By the way, you were right about it being a mistake for me to go to Boston Ballet after DTH went on hiatus. I couldn’t understand why you felt so betrayed at the time. Honestly, it surprised me. I see now that being in a white company was never the point. The point was to continue to celebrate what we had in the hard times. You needed me then, but I was too caught up in my own agenda to understand that. You know how hard it is to let go.


Broken, full of dreams

“Summary: First performed by American Ballet Theater on April 22 1948, Fall River Legend is the story of Lizzie Borden, the Massachusetts spinster who was tried for the ax-murder of her father and stepmother. Although Lizzie was actually acquitted, in the ballet she is convicted and hanged. De Mille creates a portrait of a shy, sensitive but receptive girl, turned into a murderess by her father’s psychological abandonment in favor of his second wife, a sour, jealous, manipulative woman who frustrates Lizzie’s budding romance with her minister. Gothic in tone and deeply perceptive in its depiction of the consequences of love thwarted, Fall River Legend reveals a truth deeper than reality.” From http://agnesdemilledances.com

Fall River Legend is one of my favorite ballets. The masterful choreography by Agnes de Mille was matched with an epic score by Morton Gould. Fall River did the thing that art can do at its best: be a vehicle for feeling. Fall River articulated the hush of hidden things, longings, humiliation, humor, frailty, the dream of the mother.

And those goddamn consecutive pirouettes, from fourth-to-fourth, that changed direction. Fall forward! Put on the brakes!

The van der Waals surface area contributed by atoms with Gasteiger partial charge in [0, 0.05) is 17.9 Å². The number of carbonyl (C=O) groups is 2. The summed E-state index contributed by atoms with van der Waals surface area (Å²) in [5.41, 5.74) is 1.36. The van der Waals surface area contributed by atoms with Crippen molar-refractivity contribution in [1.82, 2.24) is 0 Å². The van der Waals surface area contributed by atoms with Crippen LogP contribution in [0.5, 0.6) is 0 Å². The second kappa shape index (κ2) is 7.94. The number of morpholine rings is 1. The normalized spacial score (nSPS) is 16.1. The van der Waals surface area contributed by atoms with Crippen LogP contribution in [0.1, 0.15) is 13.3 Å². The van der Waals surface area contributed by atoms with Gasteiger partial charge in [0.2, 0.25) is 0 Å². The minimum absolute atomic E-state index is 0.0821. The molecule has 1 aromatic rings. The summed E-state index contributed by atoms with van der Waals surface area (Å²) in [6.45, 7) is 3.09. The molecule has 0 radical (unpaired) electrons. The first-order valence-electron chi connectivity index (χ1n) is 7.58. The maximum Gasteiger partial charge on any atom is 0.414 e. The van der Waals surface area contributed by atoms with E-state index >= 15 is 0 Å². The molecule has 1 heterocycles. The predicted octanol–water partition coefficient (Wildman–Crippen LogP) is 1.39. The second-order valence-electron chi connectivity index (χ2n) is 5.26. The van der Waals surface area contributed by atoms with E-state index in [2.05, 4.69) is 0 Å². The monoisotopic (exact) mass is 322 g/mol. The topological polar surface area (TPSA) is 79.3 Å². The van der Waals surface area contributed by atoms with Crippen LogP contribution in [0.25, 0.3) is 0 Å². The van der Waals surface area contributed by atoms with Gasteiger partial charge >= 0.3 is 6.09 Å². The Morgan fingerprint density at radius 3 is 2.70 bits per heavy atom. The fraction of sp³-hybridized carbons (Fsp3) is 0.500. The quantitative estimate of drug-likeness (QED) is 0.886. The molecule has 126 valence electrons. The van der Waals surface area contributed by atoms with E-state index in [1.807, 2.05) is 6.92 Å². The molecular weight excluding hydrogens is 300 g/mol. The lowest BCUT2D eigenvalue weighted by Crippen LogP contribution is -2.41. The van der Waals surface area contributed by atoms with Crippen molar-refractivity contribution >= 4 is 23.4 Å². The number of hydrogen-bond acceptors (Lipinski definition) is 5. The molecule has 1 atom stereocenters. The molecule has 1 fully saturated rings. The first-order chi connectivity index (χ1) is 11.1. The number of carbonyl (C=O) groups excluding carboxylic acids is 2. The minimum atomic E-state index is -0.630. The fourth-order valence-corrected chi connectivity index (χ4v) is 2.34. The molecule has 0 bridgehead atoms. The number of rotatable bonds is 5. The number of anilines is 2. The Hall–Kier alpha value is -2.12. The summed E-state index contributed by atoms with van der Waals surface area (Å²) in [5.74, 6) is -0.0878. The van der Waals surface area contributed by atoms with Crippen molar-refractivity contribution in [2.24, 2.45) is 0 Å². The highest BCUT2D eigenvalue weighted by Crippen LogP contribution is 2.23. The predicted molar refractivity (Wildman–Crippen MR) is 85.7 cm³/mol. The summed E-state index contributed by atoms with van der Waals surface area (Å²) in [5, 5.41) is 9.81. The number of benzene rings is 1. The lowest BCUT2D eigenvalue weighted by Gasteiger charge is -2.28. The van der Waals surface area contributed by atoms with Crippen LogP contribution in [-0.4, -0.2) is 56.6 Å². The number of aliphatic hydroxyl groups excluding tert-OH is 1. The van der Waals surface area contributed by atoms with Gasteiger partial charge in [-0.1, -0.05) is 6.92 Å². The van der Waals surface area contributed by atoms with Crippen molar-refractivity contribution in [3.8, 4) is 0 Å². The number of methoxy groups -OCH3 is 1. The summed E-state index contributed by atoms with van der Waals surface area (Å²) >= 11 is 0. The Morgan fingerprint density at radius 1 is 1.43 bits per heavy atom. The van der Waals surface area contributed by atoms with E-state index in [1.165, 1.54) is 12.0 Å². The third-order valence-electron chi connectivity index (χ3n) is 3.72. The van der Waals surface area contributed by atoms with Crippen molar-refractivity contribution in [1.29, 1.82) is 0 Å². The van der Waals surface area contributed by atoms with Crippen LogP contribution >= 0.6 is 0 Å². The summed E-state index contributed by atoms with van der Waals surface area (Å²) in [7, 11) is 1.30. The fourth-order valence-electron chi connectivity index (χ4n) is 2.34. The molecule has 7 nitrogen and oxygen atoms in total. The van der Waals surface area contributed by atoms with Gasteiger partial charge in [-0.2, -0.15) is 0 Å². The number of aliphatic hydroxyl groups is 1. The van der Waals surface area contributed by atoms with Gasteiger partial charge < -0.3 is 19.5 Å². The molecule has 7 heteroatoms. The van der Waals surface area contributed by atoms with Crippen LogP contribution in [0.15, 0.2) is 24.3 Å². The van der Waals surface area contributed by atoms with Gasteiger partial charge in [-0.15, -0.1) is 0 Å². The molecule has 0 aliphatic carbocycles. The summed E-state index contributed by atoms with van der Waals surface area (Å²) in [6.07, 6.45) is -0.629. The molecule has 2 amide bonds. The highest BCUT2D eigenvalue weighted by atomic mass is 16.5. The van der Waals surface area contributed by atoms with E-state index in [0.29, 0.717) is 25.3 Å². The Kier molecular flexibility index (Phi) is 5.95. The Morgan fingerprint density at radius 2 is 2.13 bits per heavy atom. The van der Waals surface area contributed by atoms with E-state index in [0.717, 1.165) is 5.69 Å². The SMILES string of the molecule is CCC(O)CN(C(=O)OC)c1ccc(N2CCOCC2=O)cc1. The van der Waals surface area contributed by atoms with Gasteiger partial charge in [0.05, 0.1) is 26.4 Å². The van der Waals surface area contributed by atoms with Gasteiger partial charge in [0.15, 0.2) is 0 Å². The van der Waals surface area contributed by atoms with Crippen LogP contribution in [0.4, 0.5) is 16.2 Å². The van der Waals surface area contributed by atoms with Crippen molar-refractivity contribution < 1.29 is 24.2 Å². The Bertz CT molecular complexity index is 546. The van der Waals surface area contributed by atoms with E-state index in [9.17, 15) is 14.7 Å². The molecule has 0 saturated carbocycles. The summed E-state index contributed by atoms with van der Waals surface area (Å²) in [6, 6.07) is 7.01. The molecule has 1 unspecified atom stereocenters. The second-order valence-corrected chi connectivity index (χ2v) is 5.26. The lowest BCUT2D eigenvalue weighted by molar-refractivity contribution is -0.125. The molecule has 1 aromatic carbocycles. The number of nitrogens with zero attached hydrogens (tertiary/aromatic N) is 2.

For me, Virginia Johnson of Dance Theatre of Harlem, defined the role of Lizzie Borden. Of course, she managed to make those damn turns look easy, as one skipping into the throes of first love. Those turns…not perfect, never perfect, but so fully alive. Virginia spoke to us in how she picked up the axe. Picked it up and hid it in her skirt. The horror of realization. The chill up the spine.

How does one make sense of the need for sexual love in a world like Lizzie’s, that is, 19th century religious New England? How does one meet that need within when something about you doesn’t meet the society’s standards of worthiness in that area? How does a spinster feel good about her need for sexuality, when, at least externally, she has been stripped of it? How could Lizzie love herself when love was not reflected to her? How do you see past the reflection, or without a reflection? These were some of the underlying issues that Lizzie faced. I was fifteen the first time I saw Fall River, hardly a spinster, but for different reasons, outcast. As such, I was also desperate to make sense of those questions.

Lizzie falls in love with the pastor, and in doing so, reveals herself to be more than her pain. She is a sexual being. For this, she is punished by others for reflecting what they had denied in her and denied in themselves, through her, which was of course, her beauty. Her beauty, unique in this world. Her beauty, broken, but still full of dreams. Just like all of us. (Blade Runner 2049 airhorns!).